(From Marvin's Book: The Story of a Professor and a Promise, 2011)
PS -- Because this story was painful to write, this is my first time reading it since I approved the final proof, and it is a complete surprise to me that I wrote about the praying yoga frog in Marvin's Book.
During the second week of classes in Spring 2010, I stand in the front of the room with Carol at my side and offer my students two specific ways to help. I make this part of their grade; just a little, but enough.
The class warms up when I tell them part of their actual grade will be doing a service project showing kindness, generosity, compassion and gratitude to a service member or veteran.
I put a picture up on a PowerPoint (PPT) slide of a former student—let’s call him Matthew—and his unit, in uniform, behind me. They are posed and happy.
Students stare at the picture above my head, squinting at the soldiers’ faces and the barren landscape behind them.
While they stare, I tell them about the TCC alum Matthew in the picture, deployed to Afghanistan, where he is stationed at Camp Alamo. When he was in my class (it seems forever and a lifetime ago) he’d already been to war twice. I promised him we would send him boxes if he ever went “over there” again.
Then I tell students about David Lowe in the VA and pull up pictures of David surrounded by boxes and bags of ransom from past deliveries.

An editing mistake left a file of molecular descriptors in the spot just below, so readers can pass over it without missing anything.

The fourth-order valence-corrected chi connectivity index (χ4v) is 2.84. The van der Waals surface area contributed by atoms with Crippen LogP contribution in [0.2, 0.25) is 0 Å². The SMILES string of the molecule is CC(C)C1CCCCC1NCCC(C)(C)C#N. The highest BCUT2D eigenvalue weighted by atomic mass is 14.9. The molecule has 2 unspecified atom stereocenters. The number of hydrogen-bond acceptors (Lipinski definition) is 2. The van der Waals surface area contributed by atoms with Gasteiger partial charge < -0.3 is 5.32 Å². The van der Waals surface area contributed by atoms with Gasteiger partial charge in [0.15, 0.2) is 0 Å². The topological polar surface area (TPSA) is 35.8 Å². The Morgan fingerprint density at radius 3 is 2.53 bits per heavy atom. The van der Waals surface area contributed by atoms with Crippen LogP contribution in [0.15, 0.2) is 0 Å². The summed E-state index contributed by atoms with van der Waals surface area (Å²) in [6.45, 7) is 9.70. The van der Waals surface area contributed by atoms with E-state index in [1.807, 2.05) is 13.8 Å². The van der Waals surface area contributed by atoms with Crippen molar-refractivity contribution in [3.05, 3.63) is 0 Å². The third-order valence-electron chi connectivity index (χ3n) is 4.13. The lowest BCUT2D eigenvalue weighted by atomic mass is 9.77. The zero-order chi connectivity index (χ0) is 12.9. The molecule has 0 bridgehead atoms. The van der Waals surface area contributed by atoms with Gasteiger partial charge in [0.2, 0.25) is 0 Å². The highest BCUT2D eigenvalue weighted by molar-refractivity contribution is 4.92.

Both of the men had been in this same classroom; both of them were in harm’s way, and we were going to make it our mission to send them support. They both served our nation, and now, we were going to support them.
Several girls in the class sit up a little happier at the patriotically romantic idea of getting to send a box to a soldier stranger.
I put an address for them to copy down then say it again, because no one laughed. I haven’t taught this class very much yet, and I know I can’t expect them to know a single thing in history (and sometimes, in the current world either) unless I say it out loud and watch them copy it down (and even then, it gets garbled), but I thought there would be some sort of a roar of indignation.
“Matthew is at Camp Alamo. Hello?? Do you get the irony here?”
Only one person chuckles, a guy in the front.
So I ask the front-row-laugher guy, “Why is it funny? Tell me you understand what’s so funny about that!”
He turns a little red, then shrugs, “Because the Mexican Army won the Battle of the Alamo….?”
I stomp my foot. “Yes! Yes!” and I stop there, because I know that to start to discuss the difference between Texans, Tejanos and Mexicans at this point in the semester would just be confusing to my students. They’ll get it sooner or later.